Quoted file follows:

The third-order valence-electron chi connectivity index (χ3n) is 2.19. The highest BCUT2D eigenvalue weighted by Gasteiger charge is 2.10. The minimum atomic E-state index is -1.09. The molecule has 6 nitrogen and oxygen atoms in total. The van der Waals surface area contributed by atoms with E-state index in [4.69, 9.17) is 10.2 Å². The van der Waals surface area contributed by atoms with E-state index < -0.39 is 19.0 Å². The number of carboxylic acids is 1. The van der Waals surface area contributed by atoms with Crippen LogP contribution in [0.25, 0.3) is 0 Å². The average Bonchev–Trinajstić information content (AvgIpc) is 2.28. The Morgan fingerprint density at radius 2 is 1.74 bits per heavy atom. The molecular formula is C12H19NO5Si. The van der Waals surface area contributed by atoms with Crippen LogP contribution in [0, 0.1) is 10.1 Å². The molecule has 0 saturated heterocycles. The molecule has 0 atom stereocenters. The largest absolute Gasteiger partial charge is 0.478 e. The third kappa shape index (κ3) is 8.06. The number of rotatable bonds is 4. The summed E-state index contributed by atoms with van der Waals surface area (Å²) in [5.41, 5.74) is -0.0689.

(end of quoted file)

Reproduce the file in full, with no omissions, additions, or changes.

The third-order valence-electron chi connectivity index (χ3n) is 2.19. The highest BCUT2D eigenvalue weighted by Gasteiger charge is 2.10. The minimum atomic E-state index is -1.09. The molecule has 6 nitrogen and oxygen atoms in total. The van der Waals surface area contributed by atoms with E-state index in [4.69, 9.17) is 10.2 Å². The van der Waals surface area contributed by atoms with E-state index < -0.39 is 19.0 Å². The number of carboxylic acids is 1. The van der Waals surface area contributed by atoms with Crippen LogP contribution in [0.25, 0.3) is 0 Å². The average Bonchev–Trinajstić information content (AvgIpc) is 2.28. The Morgan fingerprint density at radius 2 is 1.74 bits per heavy atom. The molecular formula is C12H19NO5Si. The van der Waals surface area contributed by atoms with Crippen LogP contribution in [0, 0.1) is 10.1 Å². The molecule has 0 saturated heterocycles. The molecule has 0 atom stereocenters. The largest absolute Gasteiger partial charge is 0.478 e. The third kappa shape index (κ3) is 8.06. The number of rotatable bonds is 4. The summed E-state index contributed by atoms with van der Waals surface area (Å²) in [5.41, 5.74) is -0.0689.